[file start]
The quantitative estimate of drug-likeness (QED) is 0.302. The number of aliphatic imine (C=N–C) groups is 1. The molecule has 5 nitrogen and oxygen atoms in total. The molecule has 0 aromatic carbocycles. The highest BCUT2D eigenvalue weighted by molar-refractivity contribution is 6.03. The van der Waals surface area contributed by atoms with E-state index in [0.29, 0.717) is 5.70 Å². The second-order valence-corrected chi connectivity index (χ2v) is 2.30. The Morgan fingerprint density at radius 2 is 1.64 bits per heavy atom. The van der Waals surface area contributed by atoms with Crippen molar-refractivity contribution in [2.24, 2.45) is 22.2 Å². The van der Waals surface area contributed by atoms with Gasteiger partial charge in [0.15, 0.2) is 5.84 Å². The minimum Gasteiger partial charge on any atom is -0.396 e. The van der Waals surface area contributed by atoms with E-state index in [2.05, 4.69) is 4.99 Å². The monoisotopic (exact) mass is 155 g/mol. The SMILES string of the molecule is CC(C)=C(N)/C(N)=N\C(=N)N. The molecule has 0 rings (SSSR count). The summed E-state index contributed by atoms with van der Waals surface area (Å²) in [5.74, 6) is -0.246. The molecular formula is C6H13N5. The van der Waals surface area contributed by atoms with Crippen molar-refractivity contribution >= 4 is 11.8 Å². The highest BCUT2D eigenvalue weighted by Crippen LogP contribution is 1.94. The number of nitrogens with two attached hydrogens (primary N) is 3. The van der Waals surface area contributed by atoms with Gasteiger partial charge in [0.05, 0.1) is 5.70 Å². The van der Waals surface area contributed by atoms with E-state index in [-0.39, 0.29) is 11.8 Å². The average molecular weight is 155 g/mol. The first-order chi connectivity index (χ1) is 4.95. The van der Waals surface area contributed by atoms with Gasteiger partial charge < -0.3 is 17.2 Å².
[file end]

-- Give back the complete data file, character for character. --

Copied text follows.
The quantitative estimate of drug-likeness (QED) is 0.302. The number of aliphatic imine (C=N–C) groups is 1. The molecule has 5 nitrogen and oxygen atoms in total. The molecule has 0 aromatic carbocycles. The highest BCUT2D eigenvalue weighted by molar-refractivity contribution is 6.03. The van der Waals surface area contributed by atoms with E-state index in [0.29, 0.717) is 5.70 Å². The second-order valence-corrected chi connectivity index (χ2v) is 2.30. The Morgan fingerprint density at radius 2 is 1.64 bits per heavy atom. The van der Waals surface area contributed by atoms with Crippen molar-refractivity contribution in [2.24, 2.45) is 22.2 Å². The van der Waals surface area contributed by atoms with Gasteiger partial charge in [0.15, 0.2) is 5.84 Å². The minimum Gasteiger partial charge on any atom is -0.396 e. The van der Waals surface area contributed by atoms with E-state index in [2.05, 4.69) is 4.99 Å². The monoisotopic (exact) mass is 155 g/mol. The SMILES string of the molecule is CC(C)=C(N)/C(N)=N\C(=N)N. The molecule has 0 rings (SSSR count). The summed E-state index contributed by atoms with van der Waals surface area (Å²) in [5.74, 6) is -0.246. The molecular formula is C6H13N5. The van der Waals surface area contributed by atoms with Crippen molar-refractivity contribution >= 4 is 11.8 Å². The highest BCUT2D eigenvalue weighted by Crippen LogP contribution is 1.94. The number of nitrogens with two attached hydrogens (primary N) is 3. The van der Waals surface area contributed by atoms with Gasteiger partial charge in [0.05, 0.1) is 5.70 Å². The van der Waals surface area contributed by atoms with E-state index in [-0.39, 0.29) is 11.8 Å². The average molecular weight is 155 g/mol. The first-order chi connectivity index (χ1) is 4.95. The van der Waals surface area contributed by atoms with Gasteiger partial charge < -0.3 is 17.2 Å².